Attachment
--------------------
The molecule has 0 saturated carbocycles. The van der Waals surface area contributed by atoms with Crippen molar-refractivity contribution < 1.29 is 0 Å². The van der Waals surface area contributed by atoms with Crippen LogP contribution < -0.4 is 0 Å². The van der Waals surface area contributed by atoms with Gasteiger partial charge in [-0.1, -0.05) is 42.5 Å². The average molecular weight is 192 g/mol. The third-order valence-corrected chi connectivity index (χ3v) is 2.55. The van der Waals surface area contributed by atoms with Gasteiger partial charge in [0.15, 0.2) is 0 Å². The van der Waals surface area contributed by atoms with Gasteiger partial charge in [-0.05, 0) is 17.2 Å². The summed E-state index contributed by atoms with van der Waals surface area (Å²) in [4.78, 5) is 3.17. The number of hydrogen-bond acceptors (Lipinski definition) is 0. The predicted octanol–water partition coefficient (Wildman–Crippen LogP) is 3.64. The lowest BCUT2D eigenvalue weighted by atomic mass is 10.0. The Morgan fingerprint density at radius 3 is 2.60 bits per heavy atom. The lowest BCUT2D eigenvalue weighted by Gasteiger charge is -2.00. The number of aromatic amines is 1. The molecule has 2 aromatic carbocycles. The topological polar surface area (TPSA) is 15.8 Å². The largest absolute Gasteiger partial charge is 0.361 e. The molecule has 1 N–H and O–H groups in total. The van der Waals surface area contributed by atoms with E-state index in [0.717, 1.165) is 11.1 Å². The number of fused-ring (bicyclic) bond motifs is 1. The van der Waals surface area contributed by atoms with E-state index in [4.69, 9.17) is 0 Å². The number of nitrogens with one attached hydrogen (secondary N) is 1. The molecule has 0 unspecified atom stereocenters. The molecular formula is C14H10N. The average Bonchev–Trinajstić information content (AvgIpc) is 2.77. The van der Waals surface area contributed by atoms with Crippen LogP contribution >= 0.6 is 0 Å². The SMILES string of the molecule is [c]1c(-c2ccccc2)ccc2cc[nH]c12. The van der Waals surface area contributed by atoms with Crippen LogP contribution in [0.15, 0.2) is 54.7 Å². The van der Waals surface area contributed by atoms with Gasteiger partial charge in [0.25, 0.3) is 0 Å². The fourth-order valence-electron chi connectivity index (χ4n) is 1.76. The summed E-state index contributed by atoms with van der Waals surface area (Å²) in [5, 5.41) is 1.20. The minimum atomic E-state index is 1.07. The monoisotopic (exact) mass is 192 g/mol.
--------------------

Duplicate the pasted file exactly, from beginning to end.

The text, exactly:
The molecule has 0 saturated carbocycles. The van der Waals surface area contributed by atoms with Crippen molar-refractivity contribution < 1.29 is 0 Å². The van der Waals surface area contributed by atoms with Crippen LogP contribution < -0.4 is 0 Å². The van der Waals surface area contributed by atoms with Gasteiger partial charge in [-0.1, -0.05) is 42.5 Å². The average molecular weight is 192 g/mol. The third-order valence-corrected chi connectivity index (χ3v) is 2.55. The van der Waals surface area contributed by atoms with Gasteiger partial charge in [0.15, 0.2) is 0 Å². The van der Waals surface area contributed by atoms with Gasteiger partial charge in [-0.05, 0) is 17.2 Å². The summed E-state index contributed by atoms with van der Waals surface area (Å²) in [4.78, 5) is 3.17. The number of hydrogen-bond acceptors (Lipinski definition) is 0. The predicted octanol–water partition coefficient (Wildman–Crippen LogP) is 3.64. The lowest BCUT2D eigenvalue weighted by atomic mass is 10.0. The Morgan fingerprint density at radius 3 is 2.60 bits per heavy atom. The lowest BCUT2D eigenvalue weighted by Gasteiger charge is -2.00. The number of aromatic amines is 1. The molecule has 2 aromatic carbocycles. The topological polar surface area (TPSA) is 15.8 Å². The largest absolute Gasteiger partial charge is 0.361 e. The molecule has 1 N–H and O–H groups in total. The van der Waals surface area contributed by atoms with E-state index in [0.717, 1.165) is 11.1 Å². The number of fused-ring (bicyclic) bond motifs is 1. The van der Waals surface area contributed by atoms with E-state index in [4.69, 9.17) is 0 Å². The number of nitrogens with one attached hydrogen (secondary N) is 1. The molecule has 0 unspecified atom stereocenters. The molecular formula is C14H10N. The average Bonchev–Trinajstić information content (AvgIpc) is 2.77. The van der Waals surface area contributed by atoms with Crippen LogP contribution >= 0.6 is 0 Å². The SMILES string of the molecule is [c]1c(-c2ccccc2)ccc2cc[nH]c12. The van der Waals surface area contributed by atoms with Crippen LogP contribution in [0.15, 0.2) is 54.7 Å². The van der Waals surface area contributed by atoms with Gasteiger partial charge in [0.25, 0.3) is 0 Å². The fourth-order valence-electron chi connectivity index (χ4n) is 1.76. The summed E-state index contributed by atoms with van der Waals surface area (Å²) in [5, 5.41) is 1.20. The minimum atomic E-state index is 1.07. The monoisotopic (exact) mass is 192 g/mol.